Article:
Strong wind gusts were reported at a remote observing site east of Snowville (78 mph) and the Logan airport (61 mph).  Lightning data shows numerous cloud-to-ground strikes across that area, but none south of Ogden or over the Salt Lake Valley.  

Source: lightningmaps.org
The National Weather Service watches, warnings, and advisories map is lit up statewide today.

Source: NWS
Issues of concern for today include flooding and flash flooding, high winds, and severe thunderstorms.  The Storm Prediction Center has upped our severe thunderstorm risk from severe marginal to slight.

Source: SPC
The weather situation this morning shows that we are currently sandwiched between two precipitation bands, one to our west that is near a surface trough (not shown) and the other to our east.

During the course of the day today, the surface trough is expected to progress slowly into northwest Utah, while the precipitation band to our east remains roughly between Salt Lake and Vernal.  The big question mark for our weather is whether or not something will bubble up in the intermediate dry slot.  The HRRR shows this as a possibility.  Note the strong simulated reflectivity cells between the two precipitation bands early this afternoon.  

However, these types of storms are very chaotic and we're just going to have to see how this plays out.  

This evening the surface trough will approach Salt Lake, and should be accompanied by showers and thunderstorms.  It's not the usual rapidly moving cold front.  It sort of stalls over northern Utah as the upper-level trough moves through and eventually the so-called "wrap around precipitation" moves across the state.  Tonight through tomorrow night looks quite unsettled and the mountains will get snow.  I need to run to class, however, so discussion of that will need to wait until tomorrow. 

Wednesday, September 21, 2016

Severe Convective Storms Possible

Forecasts haven't changed much overnight, except that moisture is streaming into northern Utah a bit earlier than expected today, increasing the potential for scattered thunderstorms this afternoon.

Over the years, I've learned to pay careful attention to weather situations that involve the interaction of upper-level troughs in the midlatitude westerlies with monsoon moisture as this often leads to the development of severe convective storms.  The pattern through Thursday night fits this description and demands this careful attention. 

Patterns of this type have the three key ingredients for convective storms: Instability, Moisture, and Lift.  With regards to instability and moisture, I've cherry-picked a couple of soundings from the 0600 UTC NAM forecast for Salt Lake City (below).  In these soundings, plotted on a thermodynamic diagram known as a Skew-T, the forecast environmental temperature and dewpoint are displayed as red lines (with temperature > dewpoint and the right-most line).  The grey line is the temperature of a hypothetical surface parcel if lifted "dry" to the point of saturation or cloud base (grey circle) and then "moist" above that with water vapor condensing and releasing heat.  The hatched area shows how much warmer this parcel would be than the environment and equates to the Convective Available Potential Energy (CAPE) of the parcel, a measure of the amount of energy the parcel would acquire if it were lifted in this fashion.  Although there are problems with this theoretical approach, the magnitude of the CAPE provides a rough guess at the strength of the instability if convective clouds can form.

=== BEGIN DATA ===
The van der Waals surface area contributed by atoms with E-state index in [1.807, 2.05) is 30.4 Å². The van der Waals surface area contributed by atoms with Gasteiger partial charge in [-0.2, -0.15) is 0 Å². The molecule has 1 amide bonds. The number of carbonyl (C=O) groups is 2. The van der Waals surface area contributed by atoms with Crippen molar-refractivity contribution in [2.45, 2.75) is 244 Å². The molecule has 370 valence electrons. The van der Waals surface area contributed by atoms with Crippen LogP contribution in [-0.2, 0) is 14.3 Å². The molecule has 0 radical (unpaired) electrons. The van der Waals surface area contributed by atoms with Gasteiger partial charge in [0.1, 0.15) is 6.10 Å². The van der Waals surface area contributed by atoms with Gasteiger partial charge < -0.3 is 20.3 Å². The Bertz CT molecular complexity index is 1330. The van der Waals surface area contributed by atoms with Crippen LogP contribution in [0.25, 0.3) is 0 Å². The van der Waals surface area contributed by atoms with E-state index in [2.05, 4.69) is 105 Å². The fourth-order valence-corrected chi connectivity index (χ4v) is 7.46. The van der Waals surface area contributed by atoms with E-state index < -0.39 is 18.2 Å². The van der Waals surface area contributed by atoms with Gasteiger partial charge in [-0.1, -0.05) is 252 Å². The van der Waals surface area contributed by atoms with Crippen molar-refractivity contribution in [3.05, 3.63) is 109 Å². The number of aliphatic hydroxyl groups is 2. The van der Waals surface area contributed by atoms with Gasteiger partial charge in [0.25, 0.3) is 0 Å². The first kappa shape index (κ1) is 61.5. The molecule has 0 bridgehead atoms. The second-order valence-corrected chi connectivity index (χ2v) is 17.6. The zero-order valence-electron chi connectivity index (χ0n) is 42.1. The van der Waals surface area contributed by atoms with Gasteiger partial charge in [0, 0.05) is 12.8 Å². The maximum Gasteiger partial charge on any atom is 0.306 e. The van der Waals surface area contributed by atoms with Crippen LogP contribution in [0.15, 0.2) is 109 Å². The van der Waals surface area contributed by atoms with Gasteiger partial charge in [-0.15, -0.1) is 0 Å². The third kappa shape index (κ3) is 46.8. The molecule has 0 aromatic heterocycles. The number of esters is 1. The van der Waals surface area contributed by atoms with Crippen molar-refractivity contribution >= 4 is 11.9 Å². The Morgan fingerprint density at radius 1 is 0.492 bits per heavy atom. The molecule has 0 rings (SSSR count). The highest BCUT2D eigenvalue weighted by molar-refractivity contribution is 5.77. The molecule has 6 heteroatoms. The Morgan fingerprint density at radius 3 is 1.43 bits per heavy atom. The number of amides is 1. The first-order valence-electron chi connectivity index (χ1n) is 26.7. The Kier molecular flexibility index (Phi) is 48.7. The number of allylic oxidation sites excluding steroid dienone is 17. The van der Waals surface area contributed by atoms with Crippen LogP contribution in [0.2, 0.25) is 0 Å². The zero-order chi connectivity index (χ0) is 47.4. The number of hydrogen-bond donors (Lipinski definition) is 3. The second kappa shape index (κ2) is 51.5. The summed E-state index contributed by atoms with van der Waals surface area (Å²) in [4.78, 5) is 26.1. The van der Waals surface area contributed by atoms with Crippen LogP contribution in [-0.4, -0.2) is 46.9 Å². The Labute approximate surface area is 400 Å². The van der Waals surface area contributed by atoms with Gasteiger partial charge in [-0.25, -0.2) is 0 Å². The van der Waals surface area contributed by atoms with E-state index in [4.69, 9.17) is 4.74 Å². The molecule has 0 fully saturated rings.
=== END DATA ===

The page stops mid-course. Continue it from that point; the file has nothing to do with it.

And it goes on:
The plots above show CAPE values of 709 and 957 Joules.  For our part of the world, those are pretty high forecast values.  In addition, the precipitable water, a measure of how deep the water would be if you condensed all the water vapor out of the atmosphere, is 27.5 and 24.1 mm (roughly an inch).  Again, those are fairly high values for our part of the world, especially in the latter half of September.  

So, we have instability and moisture, but we also have lift.  First, we will be downstream of the upper-level trough axis, an area typically associated with large-scale lifting.  We also have a nearby cold front and in all likelihood a variety of smaller-scale surface boundaries as the upper-level trough moves in to initiate convective storms.